Tuesday, March 27, 2007

Break Part Two: Mid-service and getting Amanda

Mid-service was a blast. Imagine walking in late to your mandatory meeting with your boss. Just feeding the complex here. During breaks we were able to answer the tough questions, such as will Coke and Menthos react violently? Can you do man/man vs. woman/woman chicken fighting and jousting in the pool? Issues Dante and Nietche pondered all of their existence. A braai from the Greier’s owners and killing two poisonous scorpions. Who couldn’t ask for more! Finding out that there’s a connection between Amanda’s family and someone in my group - it's a small world in southern Minnesota.

On the day Amanda was supposed to arrive, I decided to be prudent and secure a ride to the airport early and then read my book in the park nearby. I thought I’d gotten a great hike to the airport with a guy, but apparently he left. Yeah, it ticked me off as I spent the whole morning reading “The Infinite Universe” in the park and then found out I had no ride to the airport.

Looking for an excuse for starting another paragraph about how I got a ride to the airport, and as it turns out, I got a ride from a guy from a Nama guy from the south, which is why I was able to get catch a break in the $$$ realm. Midway through our convo, he was telling me that I wasn’t really an American, but a Nama.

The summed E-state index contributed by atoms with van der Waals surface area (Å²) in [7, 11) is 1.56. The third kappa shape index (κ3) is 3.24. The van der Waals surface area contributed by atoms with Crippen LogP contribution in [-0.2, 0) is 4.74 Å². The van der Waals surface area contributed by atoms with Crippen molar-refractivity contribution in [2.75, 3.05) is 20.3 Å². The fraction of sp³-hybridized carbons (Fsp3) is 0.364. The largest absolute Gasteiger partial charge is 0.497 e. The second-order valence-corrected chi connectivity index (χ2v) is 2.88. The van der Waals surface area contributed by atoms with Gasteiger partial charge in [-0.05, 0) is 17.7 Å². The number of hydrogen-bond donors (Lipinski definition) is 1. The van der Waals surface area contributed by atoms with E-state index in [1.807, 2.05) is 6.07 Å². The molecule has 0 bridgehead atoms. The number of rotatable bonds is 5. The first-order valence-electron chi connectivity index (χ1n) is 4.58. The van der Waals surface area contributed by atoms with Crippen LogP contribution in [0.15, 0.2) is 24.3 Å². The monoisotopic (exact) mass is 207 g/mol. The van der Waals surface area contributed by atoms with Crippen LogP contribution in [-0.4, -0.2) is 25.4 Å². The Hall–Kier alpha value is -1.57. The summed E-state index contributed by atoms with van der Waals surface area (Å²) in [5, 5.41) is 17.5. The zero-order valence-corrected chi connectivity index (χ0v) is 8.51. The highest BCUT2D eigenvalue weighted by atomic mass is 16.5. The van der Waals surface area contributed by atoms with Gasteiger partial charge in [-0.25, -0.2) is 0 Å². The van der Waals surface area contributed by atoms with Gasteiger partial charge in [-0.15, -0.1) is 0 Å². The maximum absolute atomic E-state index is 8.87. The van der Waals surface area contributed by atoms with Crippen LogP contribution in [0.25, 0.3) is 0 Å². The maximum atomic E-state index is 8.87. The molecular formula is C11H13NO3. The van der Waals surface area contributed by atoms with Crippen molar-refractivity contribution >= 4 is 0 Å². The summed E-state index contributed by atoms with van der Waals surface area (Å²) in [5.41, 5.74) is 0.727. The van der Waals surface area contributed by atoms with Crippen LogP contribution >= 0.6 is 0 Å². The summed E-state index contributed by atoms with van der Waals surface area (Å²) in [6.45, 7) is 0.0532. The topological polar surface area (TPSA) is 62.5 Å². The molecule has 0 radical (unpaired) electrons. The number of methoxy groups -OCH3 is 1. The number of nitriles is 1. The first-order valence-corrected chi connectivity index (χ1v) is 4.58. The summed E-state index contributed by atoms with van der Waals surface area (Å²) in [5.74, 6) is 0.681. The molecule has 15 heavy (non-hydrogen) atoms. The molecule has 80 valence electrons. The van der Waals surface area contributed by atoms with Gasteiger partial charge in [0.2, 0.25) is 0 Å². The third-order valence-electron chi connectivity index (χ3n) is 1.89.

After waiting at THE gate in Windhoek International Airport for a couple hours, I finally got to see Amanda! I was so happy! Then she broke it to me that she couldn’t get through customs until she had an address were she was staying at during her time in contrasting, beautiful Namibia. I don’t have a street address here, by the way. The Namibian government seems to overlook important things like that - your exact location. In fact, most places outside of Windhoek don’t have street addresses.

**A quick aside: For my Emergency Action Plan, the plan of evacuation if something catastrophic should happen and we need to be spirited away, I drew a picture with the B1 (the road from South Africa to Angola) and the exit to Tses. I wrote down - drive to the yellow church (can see it from the B1), get out and yell. Seriously, I’m not joking. All you need to do here is ask where the white guy is at and you’ll find me.

Anyways, we got dropped off by Windhoek High School, a good 10-15 minute walk uphill to Jason‘s pad. Couldn’t believe how much Amanda’s pack weighted, that is until I weighed my pack on the way back to Namibia. I tried to carry hers, but she insisted to carry it.

Took her around town. Well, it’s the largest town in Namibia, at 200,000 people but doesn‘t feel that big when compared to a US city of the same population. Was fun that she got to meet two of my friends the night before we left. Now she should recognize the mental disorders it takes to join Peace Corps. I tried to cook her one of my specialties - grilled cheese. I ended up eating her food. My bad.

We took the train to Tses, as she’s taken a combi (called a dali dali in Tanzania). It’s listed as leaving at 7:40pm, but we took bets when it was really leaving. She was closer to the actual time, 9pm. Hate getting showed up like that in my own country. My second guess was spot on. It’s not like she’s a Doubles Champion of the World, unlike Gillam and I :) She did get to feel the speed of the rail service, going 420km in close to 10 hours. 420 divided by 10 = 42 km per hour. 42 kph * 0.62 miles in a km = about 26 mph. Namibia railways, moving slower than the speed of sloth!


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